Thursday September 6, 2001
The city is planning on passing out roughly 10,000 fliers titled "Be a Good Neighbor" throughout neighborhoods near campus. You see, it's party season again and apparently many of the fine folks that live in these neighborhoods prefer not to listen to loud thump-thump music and chants demanding keg-stands at two in the morning.
They are starting, most appropriately, with the west campus neighborhood, roughly from Speedway to Sixth, and then from Fourth Avenue to Euclid Avenue. That's my neighborhood. The fliers are cute and worded rather kindly, but what they should really say is, "Don't Be a Bad Neighbor." I'm a bad neighbor.
My roommates and I were red-tagged in late April, after a more-than-successful party at our west university residence. We had far too many people there, we went through four kegs, we didn't check IDs, and we were loud. This is exactly the sort of behavior the flier is trying to curtail. And this is exactly the sort of behavior they will never be able to stop.
If you receive one of these fliers, don't be mistaken by the cute and friendly tone of the flier, it's a threat. It's a scare tactic.
And maybe you should be scared. A red-tag sucks. For 120 days you can't make a peep at the risk of receiving a $500 fine. If you collect money for the alcohol you provide, you can be charged with illegal sale of alcohol. And in the worst cases - okay, as in my case - you can be charged with disorderly conduct and arrested on your own porch.
Among the unwanted and uninvited guests at my party was my neighbor Marty. He's 80 or something - old, cranky, and used to getting his way. I saw him walk up the steps yelling at random party-goers and rushed over to him.
"God dammit, you shut this party down! You shut it down now, or I'm going to call the cops!"
"I'm very sorry, sir. Of course we'll turn down the music, and I'll try to get some people inside."
"No, I want it shut down! Forget it I'm calling the cops," and then he left. Nothing left to do but inform the guests that the cops were coming soon. And frankly I was sort of happy the cops were coming. There were about 200 people at my house and I knew about 30 of them. And some of them seemed a lot cooler than me.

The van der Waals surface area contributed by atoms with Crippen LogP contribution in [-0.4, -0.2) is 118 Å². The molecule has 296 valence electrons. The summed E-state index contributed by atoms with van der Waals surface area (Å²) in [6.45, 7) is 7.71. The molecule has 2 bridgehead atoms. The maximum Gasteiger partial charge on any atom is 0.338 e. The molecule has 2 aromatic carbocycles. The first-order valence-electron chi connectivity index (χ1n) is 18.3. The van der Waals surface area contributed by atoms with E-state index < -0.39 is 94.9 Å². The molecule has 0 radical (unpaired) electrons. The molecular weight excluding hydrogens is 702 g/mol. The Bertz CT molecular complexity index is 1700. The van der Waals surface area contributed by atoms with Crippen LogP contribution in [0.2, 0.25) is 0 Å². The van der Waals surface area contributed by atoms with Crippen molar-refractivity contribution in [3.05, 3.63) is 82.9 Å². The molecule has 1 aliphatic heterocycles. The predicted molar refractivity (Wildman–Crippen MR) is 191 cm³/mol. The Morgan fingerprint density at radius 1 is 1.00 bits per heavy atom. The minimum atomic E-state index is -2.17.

But the cops didn't come that night.
They came in the morning. Apparently my poor old insomniac neighbor suffered the entire night and was so pissed off in the morning that he went down to the police station and yelled at them until they came down to my house and pressed charges on someone - anyone - me. I answered the door in my boxers. I was cited with a first-degree misdemeanor in my boxers. I watched the cops put a red-tag on my window.
I was arraigned three weeks later. Arraignment involves sitting in the courthouse with the finest collection of miscreants in Tucson waiting to hear the bargain the city attorney will offer you. Most of the people were up for such glamorous crimes as trespassing, indecent exposure and shoplifting. I just had a party. I didn't get a bargain due to some city court hang-up, and I went home and waited for my next court date.
I eventually figured some stuff out and got a misdemeanor compromise form and got my angry neighbor to sign it. He ended up not being so angry. He was an ex-judge from Minnesota or something, and he just wanted some respect. And apparently he enjoys peace and quiet when he goes to bed. I can understand that. I can even respect it.
Marty ended up moving out of my neighborhood, and I can only imagine why. It was the right thing for him to do. There is no reason for cranky old folks to believe that they can enjoy the rest of their cranky little lives in a campus neighborhood. This is our university, this is our neighborhood, and we aren't going to stop shaking it down on Saturday night for anybody.
If you live in the west university neighborhood, fear not, I'll be a good neighbor and invite you to my party. But you can't scare us into being a "Good Neighbor." Many of us have already gone through the ringer, and it's not that big of a deal.